10/23/2015 05:48 EDT
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It's Time to Reduce Taxes on Mutual Funds

Two decades after the introduction of the GST, and after several modifications of provincial sales taxes, the burden of mutual fund sales taxes has gradually become heavier, reaching a point today that is completely out of proportion compared to other investment vehicles.
10/08/2015 06:09 EDT
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The Economic Case Against Leg Room Being a 'Human Right'

I almost spit out my coffee the other morning when I stumbled upon this piece by a fellow named Christopher Elliott. In it, he argued that having enough room for your legs on an airplane should be a "human right." One has to be willfully ignorant to not understand that this type of regulation, if adopted, would raise the cost of airline tickets everywhere.
09/24/2015 08:05 EDT
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Plain Tobacco Packaging Targets the Basic Rights of Businesses

Beyond the war of statistics, the principles of liberty and personal responsibility must be brought back to the heart of discussions about tobacco consumption, or consumption of any other product deemed "harmful" to one's health. You don't need to be a radical libertarian to start to ask some serious questions regarding the tendency of certain groups to want to regiment all aspects of people's lives under the pretext of protecting their health.
09/11/2015 05:04 EDT
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Shale Gas Opponents Are Committed to the Unrealizable Goal of Zero Risk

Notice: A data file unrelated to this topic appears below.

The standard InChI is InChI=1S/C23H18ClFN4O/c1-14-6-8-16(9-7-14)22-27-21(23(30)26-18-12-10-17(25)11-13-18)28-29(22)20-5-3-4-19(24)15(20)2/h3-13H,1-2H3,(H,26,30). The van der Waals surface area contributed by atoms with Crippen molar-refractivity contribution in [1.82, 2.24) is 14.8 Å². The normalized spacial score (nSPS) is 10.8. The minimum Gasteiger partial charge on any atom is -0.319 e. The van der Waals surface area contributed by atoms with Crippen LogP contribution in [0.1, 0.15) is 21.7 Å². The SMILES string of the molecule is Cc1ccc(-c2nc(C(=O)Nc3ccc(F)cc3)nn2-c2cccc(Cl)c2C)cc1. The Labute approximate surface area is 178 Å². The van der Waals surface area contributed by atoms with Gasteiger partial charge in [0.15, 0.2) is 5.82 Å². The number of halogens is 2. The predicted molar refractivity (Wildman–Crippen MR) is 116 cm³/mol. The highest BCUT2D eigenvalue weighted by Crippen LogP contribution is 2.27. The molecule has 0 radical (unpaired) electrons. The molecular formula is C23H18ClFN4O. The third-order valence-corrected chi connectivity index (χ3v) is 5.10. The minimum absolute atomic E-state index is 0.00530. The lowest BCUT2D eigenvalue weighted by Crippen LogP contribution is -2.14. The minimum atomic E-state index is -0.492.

Opposition to shale gas development has been fueled by fears that fracking could adversely affect our drinking water resources. A just-released study from the U.S. Environmental Protection Agency should help douse such fears. The exhaustive, 998-page report "did not find evidence that these mechanisms have led to widespread, systemic impacts on drinking water resources in the United States."
06/10/2015 12:21 EDT
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We Should Transport as Much Oil as We Can by Pipeline

Just about every aspect of our lives involves a certain amount of risk, of course. It's all about risk management. And indeed, despite the occasional high-profile accident like last week's spill in California, pipelines in general remain very safe. One realistic alternative to transporting Canadian oil by pipeline is transporting that same oil by train or by truck. Yet both of these methods of transport are less safe than pipelines. Logically, then, we should transport as much oil as we can by pipe, and as little as possible by rail or road.
05/27/2015 12:29 EDT
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Quebec Should Ditch Wind Power Subsidies and Go for Oil

Hydro-Québec indirectly subsidizes the wind power sector to the tune of $695 million a year, which amounts to some $200 per Quebec household to produce a tiny fraction of the province's energy. With an estimated 40 billion barrels of oil, developing this resource would provide a minimum of $160 million a year in royalties for the Quebec treasury over 30 years.
04/28/2015 12:37 EDT
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Will the Government Eliminate Capital Gains Tax?

By doubling the maximum contribution for a Tax-Free Savings Account (TFSA), which would therefore jump to $11,000 a year according to rumours surrounding next Tuesday's budget, the federal government is doing more than just encourage saving; it's taking a step toward the de facto elimination of the capital gains tax on financial investments for the great majority of Canadians.
04/17/2015 05:45 EDT